Merck Manual

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Hemosiderosis

By

James Peter Adam Hamilton

, MD, Johns Hopkins University School of Medicine

Medically Reviewed Sep 2022
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Hemosiderosis is focal deposition of iron that does not typically cause tissue damage.

Focal hemosiderosis can result from hemorrhage within an organ. Iron liberated from extravasated red blood cells is deposited within that organ, and significant hemosiderin deposits may eventually develop. Iron loss due to hemorrhage can still occur and cause iron deficiency anemia Iron Deficiency Anemia Iron deficiency is the most common cause of anemia and usually results from blood loss; malabsorption, such as with celiac disease, is a much less common cause. Symptoms are usually nonspecific... read more Iron Deficiency Anemia because iron stored in nonhematopoietic tissues cannot be reused.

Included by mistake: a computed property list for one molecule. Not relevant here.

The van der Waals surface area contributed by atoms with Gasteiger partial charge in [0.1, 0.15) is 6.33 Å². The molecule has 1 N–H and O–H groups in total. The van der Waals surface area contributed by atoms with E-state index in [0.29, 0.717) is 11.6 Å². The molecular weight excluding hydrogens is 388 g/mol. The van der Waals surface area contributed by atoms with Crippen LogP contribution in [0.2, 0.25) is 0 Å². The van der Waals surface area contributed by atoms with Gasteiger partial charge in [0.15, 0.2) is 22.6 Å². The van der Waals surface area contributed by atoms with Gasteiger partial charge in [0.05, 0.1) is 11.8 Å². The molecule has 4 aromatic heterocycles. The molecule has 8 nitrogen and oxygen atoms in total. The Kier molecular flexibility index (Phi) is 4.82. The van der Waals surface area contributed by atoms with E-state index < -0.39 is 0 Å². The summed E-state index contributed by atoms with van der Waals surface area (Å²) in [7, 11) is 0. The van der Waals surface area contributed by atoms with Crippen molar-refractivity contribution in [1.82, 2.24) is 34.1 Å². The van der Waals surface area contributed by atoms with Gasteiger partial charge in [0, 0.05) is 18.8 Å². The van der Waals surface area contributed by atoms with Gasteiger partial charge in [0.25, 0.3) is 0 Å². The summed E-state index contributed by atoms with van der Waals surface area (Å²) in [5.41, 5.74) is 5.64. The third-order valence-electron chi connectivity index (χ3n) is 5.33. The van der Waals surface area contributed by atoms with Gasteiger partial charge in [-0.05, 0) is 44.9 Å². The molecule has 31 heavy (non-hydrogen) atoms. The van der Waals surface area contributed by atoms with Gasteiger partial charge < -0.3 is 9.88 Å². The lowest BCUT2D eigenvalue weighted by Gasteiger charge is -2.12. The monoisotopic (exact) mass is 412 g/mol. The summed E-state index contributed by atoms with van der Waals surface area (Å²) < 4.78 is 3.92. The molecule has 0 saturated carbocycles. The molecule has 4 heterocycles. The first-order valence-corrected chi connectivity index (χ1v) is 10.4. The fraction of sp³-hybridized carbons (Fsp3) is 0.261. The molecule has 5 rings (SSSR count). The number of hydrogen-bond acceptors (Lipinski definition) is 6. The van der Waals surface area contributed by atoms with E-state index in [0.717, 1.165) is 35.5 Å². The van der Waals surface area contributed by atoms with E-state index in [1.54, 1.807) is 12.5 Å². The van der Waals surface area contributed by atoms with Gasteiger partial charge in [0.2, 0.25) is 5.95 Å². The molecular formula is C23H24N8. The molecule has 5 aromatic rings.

Another common site of accumulation is the kidneys, where hemosiderosis can result from extensive intravascular hemolysis Overview of Hemolytic Anemia At the end of their normal life span (about 120 days), red blood cells (RBCs) are removed from the circulation. Hemolysis is defined as premature destruction and hence a shortened RBC life span... read more Overview of Hemolytic Anemia . Free hemoglobin is filtered at the glomerulus, resulting in iron deposition in the kidneys. The renal parenchyma is not damaged, but severe hemosiderinuria may result in iron deficiency.

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